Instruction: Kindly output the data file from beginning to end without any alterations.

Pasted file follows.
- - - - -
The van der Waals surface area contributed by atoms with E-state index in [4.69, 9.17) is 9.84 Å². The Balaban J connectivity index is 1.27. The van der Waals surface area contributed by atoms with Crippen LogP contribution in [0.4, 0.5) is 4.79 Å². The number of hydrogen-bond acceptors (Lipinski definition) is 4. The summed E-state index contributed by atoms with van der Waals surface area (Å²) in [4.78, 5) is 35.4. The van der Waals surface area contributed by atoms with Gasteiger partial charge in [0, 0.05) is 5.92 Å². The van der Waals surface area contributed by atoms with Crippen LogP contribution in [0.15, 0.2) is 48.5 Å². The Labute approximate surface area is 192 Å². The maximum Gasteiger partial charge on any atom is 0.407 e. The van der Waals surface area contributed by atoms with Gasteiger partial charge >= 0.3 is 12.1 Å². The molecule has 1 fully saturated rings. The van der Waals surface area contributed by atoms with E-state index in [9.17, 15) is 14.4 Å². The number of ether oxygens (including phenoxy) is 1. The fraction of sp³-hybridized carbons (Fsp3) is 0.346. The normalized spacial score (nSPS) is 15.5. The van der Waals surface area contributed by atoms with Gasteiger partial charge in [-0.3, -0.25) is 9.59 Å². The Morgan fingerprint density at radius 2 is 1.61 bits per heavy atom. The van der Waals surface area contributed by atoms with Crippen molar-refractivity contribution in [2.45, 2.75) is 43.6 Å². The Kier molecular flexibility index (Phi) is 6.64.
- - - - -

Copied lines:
The van der Waals surface area contributed by atoms with E-state index in [4.69, 9.17) is 9.84 Å². The Balaban J connectivity index is 1.27. The van der Waals surface area contributed by atoms with Crippen LogP contribution in [0.4, 0.5) is 4.79 Å². The number of hydrogen-bond acceptors (Lipinski definition) is 4. The summed E-state index contributed by atoms with van der Waals surface area (Å²) in [4.78, 5) is 35.4. The van der Waals surface area contributed by atoms with Gasteiger partial charge in [0, 0.05) is 5.92 Å². The van der Waals surface area contributed by atoms with Crippen LogP contribution in [0.15, 0.2) is 48.5 Å². The Labute approximate surface area is 192 Å². The maximum Gasteiger partial charge on any atom is 0.407 e. The van der Waals surface area contributed by atoms with Gasteiger partial charge >= 0.3 is 12.1 Å². The molecule has 1 fully saturated rings. The van der Waals surface area contributed by atoms with E-state index in [9.17, 15) is 14.4 Å². The number of ether oxygens (including phenoxy) is 1. The fraction of sp³-hybridized carbons (Fsp3) is 0.346. The normalized spacial score (nSPS) is 15.5. The van der Waals surface area contributed by atoms with Gasteiger partial charge in [-0.3, -0.25) is 9.59 Å². The Morgan fingerprint density at radius 2 is 1.61 bits per heavy atom. The van der Waals surface area contributed by atoms with Crippen molar-refractivity contribution in [2.45, 2.75) is 43.6 Å². The Kier molecular flexibility index (Phi) is 6.64.